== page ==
In the skies above England, a military aircraft with a different propulsion system to the turbofan and turboprop engines fitted to present-generation Royal Air Force (RAF) types is currently being evaluated. If successful, these trials may end up heralding a completely new method of powering Britain’s basic military pilot training machines, and the newest type of powerplant used in operational RAF service since the arrival of the Gloster Meteor jet fighter in July 1944.
The aircraft in question is the Slovenian-built Pipistrel Velis Electro, the first and currently only type-certified electric aircraft in the world. Powered by a liquid-cooled Pipistrel E-811 electric motor which is capable of generating 57.6 KW (the equivalent of 77 hp) at 2,500 rpm for take-off and then 49.2 KW (66 hp) at 2,350 rpm for continuous flight operations, the aircraft is deemed capable of safely covering about 100 miles before the power runs dangerously low. Recharging from 30% to 100% takes anywhere between two to three hours.
A high-winged two-seater with side-by-side seat configuration, the Velis Electro has already entered evaluation with both the Slovenian and Danish Air Forces as a basic pilot training aircraft, the former eventually with five and the latter leasing two from Pipistrel for the purpose.
“Certainly, aviation is one of the major polluters,” said Defense Minister Matej Tonin, who confirmed the benefits of using electrically-powered military aircraft. “I am very pleased that the Slovenian Air Force will be the first in the world to use electric planes to train military pilots.”
The Danes began to trial the Velis Electro in September 2020 at Karup and plan to integrate the pair of electric-powered aircraft into their pilot training program after the initial two-year-long trial ends, the electric machines working alongside the existing SAAB T-17 piston-engined trainers.
“Everyone has a responsibility to contribute to climate change prevention,” said Danish Minister of Defense Trine Bramsen, who also confirmed her country’s use of electric-powered military aircraft.
“This also applies to the area of defense,” Bramsen says. “Therefore, we have decided to procure electric aircraft for our air military.”
It is not clear whether the Pipistrel aircraft can cover the entire range of pilot training tasks currently performed by the Danish air force. However, Lieutenant Colonel Casper Børge Nielsen of the Danish Ministry of Defense’s Material & Procurement Agency stated that the goal was to gain experience in electric flight so that the country would be ready to use the new technology as it evolves during subsequent years.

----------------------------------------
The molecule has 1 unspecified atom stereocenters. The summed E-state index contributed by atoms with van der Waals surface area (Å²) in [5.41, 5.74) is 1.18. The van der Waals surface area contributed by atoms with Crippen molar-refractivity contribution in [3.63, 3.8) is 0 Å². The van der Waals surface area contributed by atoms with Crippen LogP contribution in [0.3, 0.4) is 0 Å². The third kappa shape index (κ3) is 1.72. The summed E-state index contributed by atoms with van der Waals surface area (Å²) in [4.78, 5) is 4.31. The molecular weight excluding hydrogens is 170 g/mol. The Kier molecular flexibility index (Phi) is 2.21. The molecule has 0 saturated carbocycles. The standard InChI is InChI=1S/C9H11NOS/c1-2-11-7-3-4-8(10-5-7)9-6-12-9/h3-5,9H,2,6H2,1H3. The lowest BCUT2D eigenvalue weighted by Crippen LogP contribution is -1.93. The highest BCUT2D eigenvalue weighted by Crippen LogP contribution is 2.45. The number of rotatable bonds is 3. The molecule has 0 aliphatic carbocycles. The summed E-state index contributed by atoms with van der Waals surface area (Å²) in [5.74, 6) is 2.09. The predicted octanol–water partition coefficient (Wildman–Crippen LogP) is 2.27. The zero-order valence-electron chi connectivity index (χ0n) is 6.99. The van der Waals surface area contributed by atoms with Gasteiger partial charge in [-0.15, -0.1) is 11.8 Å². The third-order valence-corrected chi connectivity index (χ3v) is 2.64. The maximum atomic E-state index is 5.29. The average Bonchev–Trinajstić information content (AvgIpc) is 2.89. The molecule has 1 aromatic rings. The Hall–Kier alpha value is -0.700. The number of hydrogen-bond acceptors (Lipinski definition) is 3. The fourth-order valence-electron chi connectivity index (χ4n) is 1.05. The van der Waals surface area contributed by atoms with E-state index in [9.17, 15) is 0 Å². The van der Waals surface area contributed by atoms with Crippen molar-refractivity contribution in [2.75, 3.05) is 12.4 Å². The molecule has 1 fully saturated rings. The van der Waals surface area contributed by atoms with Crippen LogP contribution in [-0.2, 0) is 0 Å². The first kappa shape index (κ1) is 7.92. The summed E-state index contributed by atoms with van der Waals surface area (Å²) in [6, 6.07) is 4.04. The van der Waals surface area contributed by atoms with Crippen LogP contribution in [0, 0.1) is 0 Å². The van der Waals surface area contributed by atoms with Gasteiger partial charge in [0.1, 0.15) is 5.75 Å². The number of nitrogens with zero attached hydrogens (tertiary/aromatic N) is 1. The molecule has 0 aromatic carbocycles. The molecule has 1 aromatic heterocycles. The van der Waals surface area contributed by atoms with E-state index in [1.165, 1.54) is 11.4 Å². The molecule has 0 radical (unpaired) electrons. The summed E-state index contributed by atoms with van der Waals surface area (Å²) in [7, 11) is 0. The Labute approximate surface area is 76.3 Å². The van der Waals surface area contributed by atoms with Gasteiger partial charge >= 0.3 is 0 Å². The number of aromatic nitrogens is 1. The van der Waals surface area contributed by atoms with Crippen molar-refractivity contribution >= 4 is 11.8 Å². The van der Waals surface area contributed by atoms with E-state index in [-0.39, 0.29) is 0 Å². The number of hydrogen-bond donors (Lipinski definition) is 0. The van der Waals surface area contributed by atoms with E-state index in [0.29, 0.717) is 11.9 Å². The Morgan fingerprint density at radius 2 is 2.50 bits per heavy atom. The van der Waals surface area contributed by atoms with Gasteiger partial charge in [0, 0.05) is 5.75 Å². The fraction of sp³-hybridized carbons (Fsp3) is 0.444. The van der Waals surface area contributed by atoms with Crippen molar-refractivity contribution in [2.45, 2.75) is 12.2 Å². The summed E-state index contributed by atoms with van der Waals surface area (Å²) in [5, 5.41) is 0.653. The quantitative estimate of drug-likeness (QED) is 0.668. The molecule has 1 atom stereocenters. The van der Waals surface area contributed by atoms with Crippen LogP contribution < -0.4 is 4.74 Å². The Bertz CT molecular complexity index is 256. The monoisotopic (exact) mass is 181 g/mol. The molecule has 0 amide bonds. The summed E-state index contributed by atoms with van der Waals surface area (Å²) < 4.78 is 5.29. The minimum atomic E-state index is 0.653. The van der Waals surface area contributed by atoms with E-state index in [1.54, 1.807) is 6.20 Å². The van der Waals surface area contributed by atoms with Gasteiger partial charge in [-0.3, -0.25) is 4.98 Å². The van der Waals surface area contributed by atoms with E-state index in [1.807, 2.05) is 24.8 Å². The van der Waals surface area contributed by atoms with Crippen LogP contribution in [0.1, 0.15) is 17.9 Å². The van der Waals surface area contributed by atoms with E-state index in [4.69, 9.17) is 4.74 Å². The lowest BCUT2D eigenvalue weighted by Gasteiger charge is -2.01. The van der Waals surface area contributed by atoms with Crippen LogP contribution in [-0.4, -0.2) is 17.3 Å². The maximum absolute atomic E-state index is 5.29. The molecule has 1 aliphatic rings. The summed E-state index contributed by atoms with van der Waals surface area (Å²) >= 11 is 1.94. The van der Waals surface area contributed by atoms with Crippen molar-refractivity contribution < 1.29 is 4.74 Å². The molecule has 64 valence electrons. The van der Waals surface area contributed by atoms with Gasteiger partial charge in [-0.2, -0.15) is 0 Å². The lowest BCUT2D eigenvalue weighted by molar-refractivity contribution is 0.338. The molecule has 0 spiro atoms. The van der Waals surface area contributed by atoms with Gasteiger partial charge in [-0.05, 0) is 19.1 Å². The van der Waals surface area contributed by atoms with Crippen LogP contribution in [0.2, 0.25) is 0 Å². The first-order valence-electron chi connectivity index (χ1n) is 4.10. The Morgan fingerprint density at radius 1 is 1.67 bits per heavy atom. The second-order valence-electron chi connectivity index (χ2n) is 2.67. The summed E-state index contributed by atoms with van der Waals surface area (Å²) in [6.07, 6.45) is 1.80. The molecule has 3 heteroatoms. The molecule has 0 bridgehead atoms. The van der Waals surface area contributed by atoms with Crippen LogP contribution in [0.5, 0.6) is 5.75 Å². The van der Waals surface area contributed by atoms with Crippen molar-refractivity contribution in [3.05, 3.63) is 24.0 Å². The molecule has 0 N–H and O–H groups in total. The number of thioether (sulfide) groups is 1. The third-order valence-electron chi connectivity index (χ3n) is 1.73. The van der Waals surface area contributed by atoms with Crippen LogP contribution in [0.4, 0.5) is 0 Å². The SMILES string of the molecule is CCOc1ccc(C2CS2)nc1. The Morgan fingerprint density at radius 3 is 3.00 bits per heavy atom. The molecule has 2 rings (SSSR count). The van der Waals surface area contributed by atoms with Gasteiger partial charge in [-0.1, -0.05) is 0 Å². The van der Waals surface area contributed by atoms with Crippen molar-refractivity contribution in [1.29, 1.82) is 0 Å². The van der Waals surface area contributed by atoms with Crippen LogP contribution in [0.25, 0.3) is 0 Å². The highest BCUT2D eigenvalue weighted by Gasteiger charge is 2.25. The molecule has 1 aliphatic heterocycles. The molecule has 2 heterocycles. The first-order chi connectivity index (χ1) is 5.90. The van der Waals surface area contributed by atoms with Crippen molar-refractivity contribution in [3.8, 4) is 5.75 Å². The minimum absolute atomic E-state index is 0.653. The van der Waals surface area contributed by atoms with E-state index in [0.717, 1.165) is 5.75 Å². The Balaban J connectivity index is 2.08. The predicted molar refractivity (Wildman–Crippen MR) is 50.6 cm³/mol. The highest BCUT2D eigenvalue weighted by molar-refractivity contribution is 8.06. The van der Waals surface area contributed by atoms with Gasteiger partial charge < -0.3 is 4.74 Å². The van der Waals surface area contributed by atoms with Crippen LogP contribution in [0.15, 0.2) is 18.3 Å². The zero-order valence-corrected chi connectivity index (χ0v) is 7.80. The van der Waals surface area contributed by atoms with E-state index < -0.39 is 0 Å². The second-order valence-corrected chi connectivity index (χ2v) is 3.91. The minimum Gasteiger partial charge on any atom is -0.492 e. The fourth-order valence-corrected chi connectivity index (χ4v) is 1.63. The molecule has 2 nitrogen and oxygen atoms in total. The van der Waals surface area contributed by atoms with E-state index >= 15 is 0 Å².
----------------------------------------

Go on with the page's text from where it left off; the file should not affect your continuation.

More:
The RAF is the third air force to look at the type for its ab initio training requirements. A team from the Air & Space Warfare Centre at RAF Waddington in Lincolnshire is currently analyzing the results of flight trials being performed by a civilian pilot from a private airfield in Essex. 50 aircraft have already been made available for rental by UK civilian flying schools through an initiative known as Green Airside, a collaboration between Pipistrel’s UK distributor and an investment fund. The type received its certification for daylight, visual flight rules operation by the EU Aviation Safety Agency (EASA) in 2019 and the UK’s Civil Aviation Authority in February 2021, the first electric-powered aircraft to achieve this.
Senior RAF officials are keen to see the introduction of electric aircraft, not only due to environmental reasons but also because engine heat emissions are non-existent. They do not generate exhaust heat as a turbofan or turboprop powerplant would so would be less vulnerable to infra-red homing (“heat-seeking”) air defense missiles.
Whilst the RAF has kept something of a low profile in terms of its involvement with electric aircraft in recent years, Air Chief Marshal Sir Mike Wigston confirmed the force’s interest in such machines at a meeting held in July 2021.
“I am determined we will have our first zero-emission aircraft operational by the end of this decade”, Wigston stated.
The aircraft is also said to be 70% quieter than conventionally-powered types, which it is hoped will reduce the number of noise complaints by residents living close to RAF basic pilot training bases. In addition, the engines used in such electric-powered aircraft also require less maintenance, and recharging their batteries costs just a tenth of the fuel which would be required for conventional powerplants.
It is not envisaged that electric power will replace jet engines fitted to high-performance interceptor types anytime soon since the former cannot yet generate the power and speed necessary for modern combat duties. Currently, the world airspeed record set by an aircraft fitted with an electric engine is just 212 mph, although the technology apparently exists to build batteries capable of powering one up to at least 300 mph. Such incremental increases in capability will one day allow fighter aircraft to be powered by electric motors that can trace their lineage back to the E-811 installed in the Pipistrel Velis Electro.